By DENNIS GRUBAUGH
“There is nothing noble in being superior to your fellow man; true nobility is being superior to your former self.”
Ernest Hemingway allegedly said it, and the words are true now more than ever. We are better people if we understand and appreciate the other people of our world.
It was partly Hemingway’s love of Cuba that took us this past month to the shores of that tiny country, just 90 nautical miles off the Florida coast. There, we saw sights that few Americans have enjoyed the last 60 years. Things have been unsettled between our countries since 1959 when Fidel Castro’s forces overthrew the government and Communism’s long reign was cemented.
Only in recent years have the relations between nations thawed. Now, cruise ships from American ports are allowed to dock there, and it was via the Royal Caribbean Empress of the Seas that my wife Sue and I embarked on one of our most interesting adventures.
Capitalism, bit by bit, is taking hold there, and I can say with much certainty that our neighbors to the South need us more than we need them. Our investment there lifts the weight of generations that have been denied the privilege of much beyond meager existence. Today, the Cuban government controls most of the economy, and the individual entrepreneur barely gets by. Many of them serve as taxi drivers of the U.S. cars that were left there in the 1950s, before the embargo that blocked the trade of all new U.S. vehicles — and many other products that we take for granted, from medicine to soybeans.
Times are changing. Suddenly, Americans are in again. After years of Cuba’s people fleeing for better life on our shores, we’re finding our way there, and I hope it continues.
We took two organized excursions through Havana, the capital city. We saw Revolution Square where Castro gave some of his most impassioned speeches. We toured Castle De Morro, the fortress built to protect Havana in 1589. We visited Central Park, from which you can see a capital building modeled — believe it nor not — on the U.S. Capitol. And there, we saw men arguing baseball in loud, exaggerated voices — a local tradition.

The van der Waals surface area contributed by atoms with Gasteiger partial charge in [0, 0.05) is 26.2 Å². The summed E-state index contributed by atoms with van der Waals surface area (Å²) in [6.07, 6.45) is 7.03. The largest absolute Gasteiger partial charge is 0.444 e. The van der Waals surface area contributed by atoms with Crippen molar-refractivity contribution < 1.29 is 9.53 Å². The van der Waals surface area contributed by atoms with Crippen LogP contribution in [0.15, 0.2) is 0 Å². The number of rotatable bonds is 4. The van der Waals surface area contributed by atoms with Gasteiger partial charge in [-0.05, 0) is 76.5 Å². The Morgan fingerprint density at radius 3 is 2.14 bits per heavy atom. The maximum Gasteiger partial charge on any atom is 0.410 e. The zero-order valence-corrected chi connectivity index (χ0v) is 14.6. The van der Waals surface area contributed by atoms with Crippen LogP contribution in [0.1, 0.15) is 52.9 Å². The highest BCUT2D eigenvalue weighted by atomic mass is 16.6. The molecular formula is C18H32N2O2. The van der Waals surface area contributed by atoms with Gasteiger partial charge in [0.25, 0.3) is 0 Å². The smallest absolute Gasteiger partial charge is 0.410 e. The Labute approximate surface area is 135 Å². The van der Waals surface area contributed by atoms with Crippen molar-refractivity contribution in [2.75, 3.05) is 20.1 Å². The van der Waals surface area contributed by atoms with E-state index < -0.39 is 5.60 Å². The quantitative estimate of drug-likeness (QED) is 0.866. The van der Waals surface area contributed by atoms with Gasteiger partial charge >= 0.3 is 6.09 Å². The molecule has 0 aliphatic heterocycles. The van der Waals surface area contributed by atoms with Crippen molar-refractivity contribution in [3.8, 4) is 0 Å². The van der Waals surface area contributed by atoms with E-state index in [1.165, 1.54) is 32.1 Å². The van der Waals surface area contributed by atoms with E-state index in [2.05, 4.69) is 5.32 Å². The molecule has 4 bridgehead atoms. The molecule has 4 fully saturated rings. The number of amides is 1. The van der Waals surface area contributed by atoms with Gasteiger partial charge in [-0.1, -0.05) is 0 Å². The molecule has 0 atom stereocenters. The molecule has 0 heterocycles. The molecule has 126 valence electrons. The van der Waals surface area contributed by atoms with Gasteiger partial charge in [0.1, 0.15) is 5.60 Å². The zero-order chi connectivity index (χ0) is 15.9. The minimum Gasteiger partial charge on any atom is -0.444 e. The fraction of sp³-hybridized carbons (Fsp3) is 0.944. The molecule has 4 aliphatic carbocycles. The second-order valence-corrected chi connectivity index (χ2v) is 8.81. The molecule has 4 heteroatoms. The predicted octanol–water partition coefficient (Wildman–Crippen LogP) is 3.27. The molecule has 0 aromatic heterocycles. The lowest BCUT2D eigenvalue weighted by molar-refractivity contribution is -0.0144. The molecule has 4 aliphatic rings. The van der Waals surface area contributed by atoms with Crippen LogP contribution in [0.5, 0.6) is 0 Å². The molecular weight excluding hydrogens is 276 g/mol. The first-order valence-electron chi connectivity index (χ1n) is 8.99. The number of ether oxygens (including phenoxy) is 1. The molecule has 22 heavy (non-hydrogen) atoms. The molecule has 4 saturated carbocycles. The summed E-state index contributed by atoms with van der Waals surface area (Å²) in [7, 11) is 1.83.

In one bar, we were serenaded by a toothless man with a guitar, who ad-libbed a song tailored especially for us. I know almost no Spanish, but I understood the song’s intent, and when he produced an upturned hat, I gladly tossed in a tip.
Those are some personal stories from a country that has survived revolt and tyranny almost from its beginning. Cuba was a colony of Spain, from 1492, when Columbus landed there, until the Spanish–American War of 1898, when Cuba was occupied by the United States. It was a U.S. protectorate with nominal independence for much of the early 20th century. It was working to strengthen its democratic system when years of political radicalization and social turmoil led to the dictatorship of Fulgencio Batista in 1952 and, later, to that of Fidel Castro. Since 1965, the country has been governed by the Communist Party of Cuba.
Amid the turbulence, Cuba is a remarkably beautiful country. Some of the greatest Spanish architecture of our time can be found there. The Cathedral de Havana is gorgeous. The “Chamber of Commerce” in Square San Francisco is awe-inspiring. Even a tour of the bars that aforementioned Hemingway haunted is a lesson in local back alleys — La Bodeguita Del Medio for mojitos, the El Floridita for daiquiris.
Given the mind-boggling debate our planet is witnessing over immigration, I wish everyone had the opportunity to travel and find out for themselves what other countries are really like.
One of the world’s greatest writers saw something in Cubans that influenced his novels, inspiring generations of readers. The people there — like those here — are basically good people, but they have been repressed. They live in a country where time has stood still. They love Americans, they deserve democracy, and our influence will go a long way to easing tension in that picturesque part of the world.